Exploration: maps and dyes

Enthusiasts use topographical maps when looking for new caves. Once these are found, new underground maps are drawn, detailing the structure of caves.

These maps are essential for return trips and those new to caves. They are published as the New Zealand cave atlas, with North Island and South Island editions. As caves are dangerous places for the inexperienced, entrances are not marked on topographical maps.

Dye tests are also valuable. A special green dye called fluorescein is placed in subterranean streams, and suspected springs or resurgences are monitored for traces of the dye. If it shows, this indicates that the stream feeds the spring, helping cavers to link caves with downstream drainages.

Two of the great challenges are to join two known cave systems, and to find more entrances. Sometimes a wind blowing out of the cave mouth is a sign of other entrances.

Trip by trip, tunnels and shafts are followed and surveyed – some with dead ends, others leading to huge caverns and further links.

Caveman humour

Wacky cave names include the Hinkle-Horn Honking Holes and Goodbye Yellow Brick Road. Both are in Nettlebed Cave on Mt Arthur. Deep within nearby Bulmer Cavern, on Mt Owen, are Wellington on a Bad Day and Where the Wild Things Are.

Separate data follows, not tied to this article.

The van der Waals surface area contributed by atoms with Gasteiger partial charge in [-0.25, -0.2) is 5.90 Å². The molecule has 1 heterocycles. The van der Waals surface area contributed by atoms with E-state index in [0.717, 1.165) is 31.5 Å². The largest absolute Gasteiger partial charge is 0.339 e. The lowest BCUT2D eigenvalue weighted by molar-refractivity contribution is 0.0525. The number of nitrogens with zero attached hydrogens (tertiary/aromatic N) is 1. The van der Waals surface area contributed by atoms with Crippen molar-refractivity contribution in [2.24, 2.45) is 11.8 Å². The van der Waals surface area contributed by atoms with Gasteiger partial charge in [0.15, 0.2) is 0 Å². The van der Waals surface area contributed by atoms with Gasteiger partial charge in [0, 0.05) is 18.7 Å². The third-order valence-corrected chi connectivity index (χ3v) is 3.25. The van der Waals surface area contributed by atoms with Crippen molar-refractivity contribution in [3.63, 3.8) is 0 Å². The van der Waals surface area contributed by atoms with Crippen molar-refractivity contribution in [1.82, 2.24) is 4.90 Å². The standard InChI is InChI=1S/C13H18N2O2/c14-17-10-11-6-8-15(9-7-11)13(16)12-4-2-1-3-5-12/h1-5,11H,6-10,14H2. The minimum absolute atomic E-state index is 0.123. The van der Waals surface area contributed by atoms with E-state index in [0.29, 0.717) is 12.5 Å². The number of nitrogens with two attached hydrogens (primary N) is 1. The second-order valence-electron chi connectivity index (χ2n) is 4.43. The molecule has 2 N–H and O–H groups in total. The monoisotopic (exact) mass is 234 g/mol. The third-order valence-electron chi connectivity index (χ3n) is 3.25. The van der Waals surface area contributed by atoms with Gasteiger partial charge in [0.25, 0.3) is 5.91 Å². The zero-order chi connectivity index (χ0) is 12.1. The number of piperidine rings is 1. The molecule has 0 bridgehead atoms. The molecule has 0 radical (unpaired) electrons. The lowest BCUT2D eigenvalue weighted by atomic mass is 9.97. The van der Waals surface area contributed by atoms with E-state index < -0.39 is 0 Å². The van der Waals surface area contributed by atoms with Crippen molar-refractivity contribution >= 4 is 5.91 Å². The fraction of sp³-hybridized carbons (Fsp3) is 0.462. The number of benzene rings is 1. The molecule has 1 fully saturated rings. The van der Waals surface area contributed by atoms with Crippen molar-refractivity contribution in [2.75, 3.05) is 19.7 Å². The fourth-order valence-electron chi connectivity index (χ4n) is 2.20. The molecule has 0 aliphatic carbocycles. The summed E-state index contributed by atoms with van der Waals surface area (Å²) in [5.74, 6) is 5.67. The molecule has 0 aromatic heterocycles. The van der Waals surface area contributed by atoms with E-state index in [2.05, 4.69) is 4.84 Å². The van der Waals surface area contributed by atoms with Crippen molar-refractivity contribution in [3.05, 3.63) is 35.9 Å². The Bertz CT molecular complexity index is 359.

The New Zealand Speleological Society first published the New Zealand Speleological Bulletin in 1952. It also publishes a quarterly newsletter, Tomo Times. Regional club newsletters (some with droll titles such as Wellington’s Sumpthink and Canterbury’s Cavity) feature upcoming trips and new discoveries. Delving deeper: half a century of cave discovery in New Zealand (2003), by Moira Lipyeat and Les Wright, is the definitive history.

Many clubs have websites featuring their latest trip lists and other news.

Acknowledgements to the New Zealand Speleological Society

External links and sources

More suggestions and sources

How to cite this page: Carl Walrond, 'Caving', Te Ara - the Encyclopedia of New Zealand, (accessed 29 November 2023)

Story by Carl Walrond, published 24 Sep 2007